At the 50th anniversary of the battle of Gettysburg, Union and Confederate veterans shake hands; ca. 1913
The 1913 Gettysburg reunion was a Gettysburg Battlefield encampment of American Civil War veterans for the Battle of Gettysburg’s 50th anniversary. The June 29–July 4 gathering of 53,407 veterans (~8,750 Confederate) was the largest ever Civil War veteran reunion, and “never before in the world’s history [had] so great a number of men so advanced in years been assembled under field conditions” (Chief Surgeon). All honorably discharged veterans in the Grand Army of the Republic and the United Confederate Veterans were invited, and veterans from 46 of the 48 states attended (cf. Nevada).Despite concerns “that there might be unpleasant differences, at least, between the blue and gray” (as after England’s War of the Roses and the French Revolution), the peaceful reunion was repeatedly marked by events of Union–Confederate camaraderie.
President Woodrow Wilson’s July 4 reunion address summarized the spirit: “We have found one another again as brothers and comrades in arms, enemies no longer, generous friends rather, our battles long past, the quarrel forgotten—except that we shall not forget the splendid valor.”
US Marine raising the Confederate battle flag after the Battle of Okinawa; June 22nd, 1945.
Once the castle had been taken, Dusenberg took off his helmet and removed a flag he had been carrying for just such a special occasion. He raised the flag at the highest point of the castle and let loose with a rebel yell. The flag waving overhead was not the Stars and Stripes, but the Confederate Stars and Bars. Most of the Marines joined in the yell, but a disapproving New Englander supposedly remarked, “What does he want now? Should we sing ‘Dixie?'”
MG Andrew Bruce, the commanding general of the 77th Division, protested to the 10th Army that the Marines had stolen his prize. But LTG Buckner only mildly chided MajGen del Valle saying, “How can I be sore at him? My father fought under that flag!”
LTG Buckner’s father was the Confederate BG Buckner who had surrendered Fort Donelson to then-BG Ulysses S. Grant in 1862.
*Well, if I ever go to war I’ll bring the flag of the US Fish and Wildlife Service. I’ll die waving that flag!
Where did the KKK get its bizarre titles for its hierarchy, such as “Imperial Wizard,” “Grand Goblin,” “King Kleagle,” and “Cyclops”?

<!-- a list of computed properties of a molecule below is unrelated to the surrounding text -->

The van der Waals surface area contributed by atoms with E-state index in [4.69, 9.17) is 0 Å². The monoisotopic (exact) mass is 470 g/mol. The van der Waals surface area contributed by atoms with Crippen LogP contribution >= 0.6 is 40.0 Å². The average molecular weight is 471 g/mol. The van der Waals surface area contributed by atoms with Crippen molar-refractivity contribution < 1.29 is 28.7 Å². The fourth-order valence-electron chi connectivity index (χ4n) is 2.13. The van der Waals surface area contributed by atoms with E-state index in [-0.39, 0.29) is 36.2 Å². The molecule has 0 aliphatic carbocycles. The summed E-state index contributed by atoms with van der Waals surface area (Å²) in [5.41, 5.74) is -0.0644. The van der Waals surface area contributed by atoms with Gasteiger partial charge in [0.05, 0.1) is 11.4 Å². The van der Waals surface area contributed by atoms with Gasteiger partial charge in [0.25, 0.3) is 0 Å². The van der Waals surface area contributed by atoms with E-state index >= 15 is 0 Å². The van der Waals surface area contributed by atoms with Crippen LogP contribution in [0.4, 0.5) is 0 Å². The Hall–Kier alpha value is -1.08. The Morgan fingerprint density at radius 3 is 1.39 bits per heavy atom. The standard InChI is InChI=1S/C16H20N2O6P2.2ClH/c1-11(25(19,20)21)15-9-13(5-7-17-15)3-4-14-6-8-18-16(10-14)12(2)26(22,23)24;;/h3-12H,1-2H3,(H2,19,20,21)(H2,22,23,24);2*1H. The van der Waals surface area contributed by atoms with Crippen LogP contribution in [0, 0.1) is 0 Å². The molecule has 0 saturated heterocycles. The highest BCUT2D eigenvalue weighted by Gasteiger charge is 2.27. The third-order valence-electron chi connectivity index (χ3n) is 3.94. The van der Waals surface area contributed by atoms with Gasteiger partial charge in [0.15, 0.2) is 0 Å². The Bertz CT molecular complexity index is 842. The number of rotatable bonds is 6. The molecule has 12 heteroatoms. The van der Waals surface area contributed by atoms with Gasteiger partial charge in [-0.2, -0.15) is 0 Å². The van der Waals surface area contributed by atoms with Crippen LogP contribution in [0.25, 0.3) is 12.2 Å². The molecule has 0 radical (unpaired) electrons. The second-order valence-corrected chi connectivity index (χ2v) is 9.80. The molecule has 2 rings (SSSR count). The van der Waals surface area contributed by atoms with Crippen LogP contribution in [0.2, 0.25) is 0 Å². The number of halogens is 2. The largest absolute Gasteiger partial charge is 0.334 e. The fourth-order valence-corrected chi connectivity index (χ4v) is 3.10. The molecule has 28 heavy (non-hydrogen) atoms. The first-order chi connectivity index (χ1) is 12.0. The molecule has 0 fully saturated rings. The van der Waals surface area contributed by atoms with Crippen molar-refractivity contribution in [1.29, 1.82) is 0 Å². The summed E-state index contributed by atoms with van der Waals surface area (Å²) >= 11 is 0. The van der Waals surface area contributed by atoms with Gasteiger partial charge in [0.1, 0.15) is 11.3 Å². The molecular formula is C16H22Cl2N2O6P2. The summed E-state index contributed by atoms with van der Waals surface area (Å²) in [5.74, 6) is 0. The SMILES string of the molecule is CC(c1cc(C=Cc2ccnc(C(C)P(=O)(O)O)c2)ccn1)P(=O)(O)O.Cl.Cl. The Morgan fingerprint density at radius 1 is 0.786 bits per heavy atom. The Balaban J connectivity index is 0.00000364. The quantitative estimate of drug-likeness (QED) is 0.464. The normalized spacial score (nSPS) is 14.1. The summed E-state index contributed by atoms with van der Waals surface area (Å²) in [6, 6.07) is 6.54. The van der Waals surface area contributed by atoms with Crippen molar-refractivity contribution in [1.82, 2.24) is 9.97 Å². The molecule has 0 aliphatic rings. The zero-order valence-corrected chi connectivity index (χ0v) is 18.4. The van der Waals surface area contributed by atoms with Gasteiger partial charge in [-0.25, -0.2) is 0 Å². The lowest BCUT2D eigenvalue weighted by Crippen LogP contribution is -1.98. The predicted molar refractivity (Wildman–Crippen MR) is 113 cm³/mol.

The Reconstruction Klan emerged out of the minstrel tradition. It was a theatrical, racial performance, with the moral being follow the racial dogma of the Confederate South or great harm will come to you.
This is especially present when we look at the origins of the Klan. In Pulaski, Tennessee, the processor Klan organization was “The Midnight Rangers.” (Rangers being something akin to highway men of the south, roaming armed men of questionable legal status.) Here is an early photograph of them. These proto-Klansmen did not brandish the musket, but armed themselves with a different kind of weapon that showed their early roots in the minstrel or local folk tradition, musical instruments. In order to understand the Klan, one must understand the theatrics of the minstrel tradition.
The minstrel tradition was well established in the south before the Civil War. The Reconstruction Klan was always in line with local customs, and fed off these costumes in order to create the juggernaut of hate that it became–nothing develops out of nothing. It was a theater trope, that often allowed for stories to be told. Primarily, these stories were those that one must adhere to the racial dogma of the day. Just as these stories often had pranks at their base, the Reconstruction Klan viewed what it was doing as a theatrical prank, which is where I guess OP is getting the term lark. However, it was only a prank for those who assented to the racial dogma. For those on the margins of the southern racial systems–freedpersons and whites who worked with blacks and freedpersons–the Klan was terrifying. But terror lacks full explanatory power for understanding the Reconstruction Klan. Surely, if the Klan was just about terrifying those race traitors, then why bother with such elaborate robes? Wouldn’t pistols do the trick?
Indeed, the robes also derive from the minstrel tradition. Namely, the Klan was also about performance and theatrics. Thesis that argue that the Klan used such robes for the sake of concealing their identity are lacking. If they were trulyjust used robes for the sake of remaining anonymous, then why did they wear such elaborate robes, likes these? The robes were another indication of the theatrics. The Reconstruction Klan, unlike the Second Ku Klux Klan, did not standardize their uniform, but allowed for folks to build their own to fit the theatrics of the context. For example, in the most popular story about the Klan in the Reconstruction period, a Klanman kept a bucket between his legs, and then moved to drink a whole bucket of water, with the water filtering down to the bucket, to show that he was no mere mortal. But southern blacks were not the only ones with their eyes on the Klan.
The Klan also used theatrics due to the legal liminal space of Reconstruction. The Klan wanted to test the limits of reasserting political white supremacy, but the new found political reality of being reabsorbed into the Union was ambiguous. The Klan used their costumes to place them more into theater than politics in order to downplay their movement as a political movement. Indeed, a North Carolina Republican judge, in his historical novel, discussed the Klan as a “farcical,” stating that the Klan was “a piece of the broadest and most ridiculous fun.” For this judge, the Klan was not a political movement, but was in line with the minstrel tradition only.
(Without understanding these elements, we are left with a really superficial understanding of the Klan.)